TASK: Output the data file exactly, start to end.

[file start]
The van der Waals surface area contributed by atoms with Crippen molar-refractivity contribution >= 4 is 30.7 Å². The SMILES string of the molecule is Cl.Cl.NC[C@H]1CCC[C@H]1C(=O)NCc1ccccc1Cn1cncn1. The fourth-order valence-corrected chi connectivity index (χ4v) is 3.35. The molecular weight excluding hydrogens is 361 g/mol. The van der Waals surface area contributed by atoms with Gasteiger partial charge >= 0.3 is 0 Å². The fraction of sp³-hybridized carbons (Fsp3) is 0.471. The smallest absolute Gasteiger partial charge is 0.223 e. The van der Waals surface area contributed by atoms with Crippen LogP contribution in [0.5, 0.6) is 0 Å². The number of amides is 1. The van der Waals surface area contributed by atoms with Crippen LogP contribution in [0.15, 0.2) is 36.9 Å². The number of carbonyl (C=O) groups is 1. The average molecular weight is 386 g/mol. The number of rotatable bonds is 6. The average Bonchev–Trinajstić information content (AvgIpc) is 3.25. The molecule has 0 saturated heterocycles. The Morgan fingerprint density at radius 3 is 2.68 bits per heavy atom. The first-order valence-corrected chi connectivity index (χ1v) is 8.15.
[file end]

The van der Waals surface area contributed by atoms with Crippen molar-refractivity contribution >= 4 is 30.7 Å². The SMILES string of the molecule is Cl.Cl.NC[C@H]1CCC[C@H]1C(=O)NCc1ccccc1Cn1cncn1. The fourth-order valence-corrected chi connectivity index (χ4v) is 3.35. The molecular weight excluding hydrogens is 361 g/mol. The van der Waals surface area contributed by atoms with Gasteiger partial charge >= 0.3 is 0 Å². The fraction of sp³-hybridized carbons (Fsp3) is 0.471. The smallest absolute Gasteiger partial charge is 0.223 e. The van der Waals surface area contributed by atoms with Crippen LogP contribution in [0.5, 0.6) is 0 Å². The number of amides is 1. The van der Waals surface area contributed by atoms with Crippen LogP contribution in [0.15, 0.2) is 36.9 Å². The number of carbonyl (C=O) groups is 1. The average molecular weight is 386 g/mol. The number of rotatable bonds is 6. The average Bonchev–Trinajstić information content (AvgIpc) is 3.25. The molecule has 0 saturated heterocycles. The Morgan fingerprint density at radius 3 is 2.68 bits per heavy atom. The first-order valence-corrected chi connectivity index (χ1v) is 8.15.